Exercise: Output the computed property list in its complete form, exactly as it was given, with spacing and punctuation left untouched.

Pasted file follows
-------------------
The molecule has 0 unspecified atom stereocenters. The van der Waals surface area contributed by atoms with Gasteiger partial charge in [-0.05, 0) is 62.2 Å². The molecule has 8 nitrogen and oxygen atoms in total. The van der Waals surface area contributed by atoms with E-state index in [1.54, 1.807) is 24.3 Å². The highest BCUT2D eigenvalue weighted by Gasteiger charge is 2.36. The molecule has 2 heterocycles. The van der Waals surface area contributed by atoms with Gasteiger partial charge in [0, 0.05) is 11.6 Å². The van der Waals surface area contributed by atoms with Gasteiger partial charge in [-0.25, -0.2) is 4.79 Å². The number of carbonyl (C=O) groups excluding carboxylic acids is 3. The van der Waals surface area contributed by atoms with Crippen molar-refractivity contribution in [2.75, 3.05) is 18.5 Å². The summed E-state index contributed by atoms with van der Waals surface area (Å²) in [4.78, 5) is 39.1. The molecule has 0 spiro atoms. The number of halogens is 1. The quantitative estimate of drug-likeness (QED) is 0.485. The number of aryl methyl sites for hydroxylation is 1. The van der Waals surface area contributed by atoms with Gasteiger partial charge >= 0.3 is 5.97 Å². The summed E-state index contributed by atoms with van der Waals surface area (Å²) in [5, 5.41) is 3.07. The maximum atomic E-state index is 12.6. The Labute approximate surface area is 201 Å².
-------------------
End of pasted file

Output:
The molecule has 0 unspecified atom stereocenters. The van der Waals surface area contributed by atoms with Gasteiger partial charge in [-0.05, 0) is 62.2 Å². The molecule has 8 nitrogen and oxygen atoms in total. The van der Waals surface area contributed by atoms with E-state index in [1.54, 1.807) is 24.3 Å². The highest BCUT2D eigenvalue weighted by Gasteiger charge is 2.36. The molecule has 2 heterocycles. The van der Waals surface area contributed by atoms with Gasteiger partial charge in [0, 0.05) is 11.6 Å². The van der Waals surface area contributed by atoms with Gasteiger partial charge in [-0.25, -0.2) is 4.79 Å². The number of carbonyl (C=O) groups excluding carboxylic acids is 3. The van der Waals surface area contributed by atoms with Crippen molar-refractivity contribution in [2.75, 3.05) is 18.5 Å². The summed E-state index contributed by atoms with van der Waals surface area (Å²) in [4.78, 5) is 39.1. The molecule has 0 spiro atoms. The number of halogens is 1. The quantitative estimate of drug-likeness (QED) is 0.485. The number of aryl methyl sites for hydroxylation is 1. The van der Waals surface area contributed by atoms with Gasteiger partial charge >= 0.3 is 5.97 Å². The summed E-state index contributed by atoms with van der Waals surface area (Å²) in [5, 5.41) is 3.07. The maximum atomic E-state index is 12.6. The Labute approximate surface area is 201 Å².